Road to normalcy | Inquirer Business
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Road to normalcy

/ 03:33 AM November 22, 2013

In the wake of widespread destruction of property and massive loss of lives in Eastern Visayas and the adjoining provinces, the wily businessman in these places has two courses of action. He can sit out the crisis in a safe place elsewhere and wait until things settle down before getting back to business. Or he can take advantage of the situation and make money from other people’s misery.

The first approach can be justified by security concerns. With the police authorities unable to function effectively in the distressed areas and memories of looting during the week that followed Supertyphoon Yolanda still fresh, the possibility of being robbed by lawless elements cannot be discounted. And what’s wrong with profiting from the shortage of products brought about by a natural calamity? After all, commerce and trade are not meant to be charitable activities. People go into business for monetary gain. Since the law on supply and demand does not make any distinction as to time and place, why not make the most of it?


Fortunately, majority of the businessmen in the typhoon-ravaged areas think differently. They still believe that business can be conducted, and profits earned, with honor.



According to reports, in Tacloban City, shortly after relative order in the streets was restored, businessman Kenneth Uy opened 15 rolling stores that sell basic goods like rice, canned goods and noodles at regular prices. These stalls enable the residents to meet their food requirements without having to line up for hours to get relief goods or go to Samar to buy basic commodities.

How Uy’s goods escaped looting would make an interesting story. Either the looters did not know where he kept them (which is difficult to believe in a place as compact as Tacloban), or he has such good relations with his neighbors that they protected his warehouse. Whatever the reason, the fact remains his merchandise are intact and are now being sold at prices before the deluge. By that gesture, he is, in effect, paying forward his good fortune.

Uy’s action is being replicated by other businessmen in Tacloban and other parts of Eastern Visayas. They are picking up the pieces and are not waiting for the national or local government to do that for them. Their action reminds me of the questions that highly motivated people ask in times of crisis: If not now, when? If not us, who? Their response is, it’s now, not later; it’s us and no one else.


If the problems spawned by Supertyphoon Yolanda were not as grave, it is reasonable to expect the national or local government, or both, to take the lead in helping victims of calamities get back on their feet as soon as possible. At this stage, the local government units cannot be relied upon for assistance because they are cash-strapped themselves. Every centavo in their coffers would have to be used for the rehabilitation of damaged infrastructure.

Neither can the national government be looked up to as a source of assistance because it has its hands full attending to the needs of the typhoon victims. It would take some time before its lending institutions are able to extend financial aid to the affected businesses. Sadly, partisan politics and the scars from past political skirmishes appear to have intruded in the relief efforts. In all likelihood (knock on wood), the same bane may affect future rehabilitation work.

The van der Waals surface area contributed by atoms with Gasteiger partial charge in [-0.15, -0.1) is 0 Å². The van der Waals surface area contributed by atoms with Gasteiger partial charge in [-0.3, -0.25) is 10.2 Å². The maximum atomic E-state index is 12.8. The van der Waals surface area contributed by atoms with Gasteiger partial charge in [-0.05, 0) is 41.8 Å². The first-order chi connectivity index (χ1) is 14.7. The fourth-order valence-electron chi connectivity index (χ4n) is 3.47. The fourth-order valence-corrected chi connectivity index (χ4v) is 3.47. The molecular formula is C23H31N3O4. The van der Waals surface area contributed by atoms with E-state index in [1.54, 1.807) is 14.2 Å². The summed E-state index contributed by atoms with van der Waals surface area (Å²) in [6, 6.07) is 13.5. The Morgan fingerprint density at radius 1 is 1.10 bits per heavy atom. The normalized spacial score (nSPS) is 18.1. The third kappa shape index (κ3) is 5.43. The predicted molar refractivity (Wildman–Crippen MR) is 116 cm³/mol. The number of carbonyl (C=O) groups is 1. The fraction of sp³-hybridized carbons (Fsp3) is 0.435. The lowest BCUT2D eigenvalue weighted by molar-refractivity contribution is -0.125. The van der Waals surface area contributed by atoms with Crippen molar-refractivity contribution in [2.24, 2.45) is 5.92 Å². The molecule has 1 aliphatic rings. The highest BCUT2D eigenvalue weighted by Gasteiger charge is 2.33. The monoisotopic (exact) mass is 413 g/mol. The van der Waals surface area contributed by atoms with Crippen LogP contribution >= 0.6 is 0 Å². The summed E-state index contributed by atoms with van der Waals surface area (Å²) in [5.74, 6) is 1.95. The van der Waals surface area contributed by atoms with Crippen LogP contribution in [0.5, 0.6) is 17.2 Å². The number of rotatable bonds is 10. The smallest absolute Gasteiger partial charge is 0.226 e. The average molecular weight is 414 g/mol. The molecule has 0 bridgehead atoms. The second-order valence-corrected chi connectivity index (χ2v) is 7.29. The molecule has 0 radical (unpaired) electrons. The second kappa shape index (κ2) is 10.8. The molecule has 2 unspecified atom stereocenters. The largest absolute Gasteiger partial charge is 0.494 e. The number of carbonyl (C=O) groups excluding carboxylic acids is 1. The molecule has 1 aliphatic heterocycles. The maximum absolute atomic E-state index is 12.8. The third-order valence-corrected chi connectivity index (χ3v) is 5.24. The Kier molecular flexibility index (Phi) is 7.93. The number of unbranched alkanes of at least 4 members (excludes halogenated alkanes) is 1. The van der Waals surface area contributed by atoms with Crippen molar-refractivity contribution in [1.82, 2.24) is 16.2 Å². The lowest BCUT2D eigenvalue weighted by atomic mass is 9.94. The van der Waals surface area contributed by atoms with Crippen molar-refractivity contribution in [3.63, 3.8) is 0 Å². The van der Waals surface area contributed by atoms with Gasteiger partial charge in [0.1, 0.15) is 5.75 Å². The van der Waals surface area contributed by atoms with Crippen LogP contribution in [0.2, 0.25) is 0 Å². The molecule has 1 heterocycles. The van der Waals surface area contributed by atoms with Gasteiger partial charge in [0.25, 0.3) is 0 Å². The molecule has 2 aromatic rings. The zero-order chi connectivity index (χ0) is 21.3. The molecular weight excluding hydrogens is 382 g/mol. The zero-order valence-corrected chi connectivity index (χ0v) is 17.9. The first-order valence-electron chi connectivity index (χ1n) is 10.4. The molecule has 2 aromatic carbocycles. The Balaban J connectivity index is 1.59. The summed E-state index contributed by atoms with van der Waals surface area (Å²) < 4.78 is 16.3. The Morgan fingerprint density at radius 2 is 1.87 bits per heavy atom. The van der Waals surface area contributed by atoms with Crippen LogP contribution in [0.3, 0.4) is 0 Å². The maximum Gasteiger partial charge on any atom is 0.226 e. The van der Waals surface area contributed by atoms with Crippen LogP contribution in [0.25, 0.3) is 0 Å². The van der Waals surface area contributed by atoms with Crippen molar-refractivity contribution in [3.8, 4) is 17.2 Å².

The typhoon victims do not have the luxury of time. Although government help is vital, they cannot wait for the government officials concerned to get their acts together before taking the necessary steps to gain control of their lives again. Thus, the task of restoring normalcy in the ravaged communities at the earliest time possible rests with the private sector, in particular, the entrepreneurs and businessmen.



For their own good and that of their community, the business leaders in the affected areas have to step up to the plate and participate actively in the recovery efforts. They can put to good use the high esteem they enjoy in their communities. Their financial clout is recognized by barangay and other local government officials. Often, because they have the money, they are well educated and proficient in the management of people and resources.

This should not, however, be taken to mean that they assume the political leadership of their communities. No, that responsibility rests with the duly elected barangay or municipal officials. While these officials have the mandate to lead, the business leaders cannot simply stay in the sidelines and remain bystanders in the rehabilitation of their communities.

That undertaking is too serious a matter to be left to government officials to handle by themselves. The business leaders must see to it that the efforts redound to the benefit of everybody without any political consideration, past or future. The injuries wrought by Supertyphoon Yolanda should not be aggravated by discriminatory treatment on account of partisan affiliation or social standing. Nature’s fury cut across all sectors of society without regard to their social, economic or political status in the community.

In this undertaking, all hands should be on deck. The business leaders’ expertise in strategic planning and management of resources will be useful to the rehabilitation efforts.

For comments, send your e-mail to [email protected]

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TAGS: Business, Eastern Visayas, Retail, supertyphoon Yolanda
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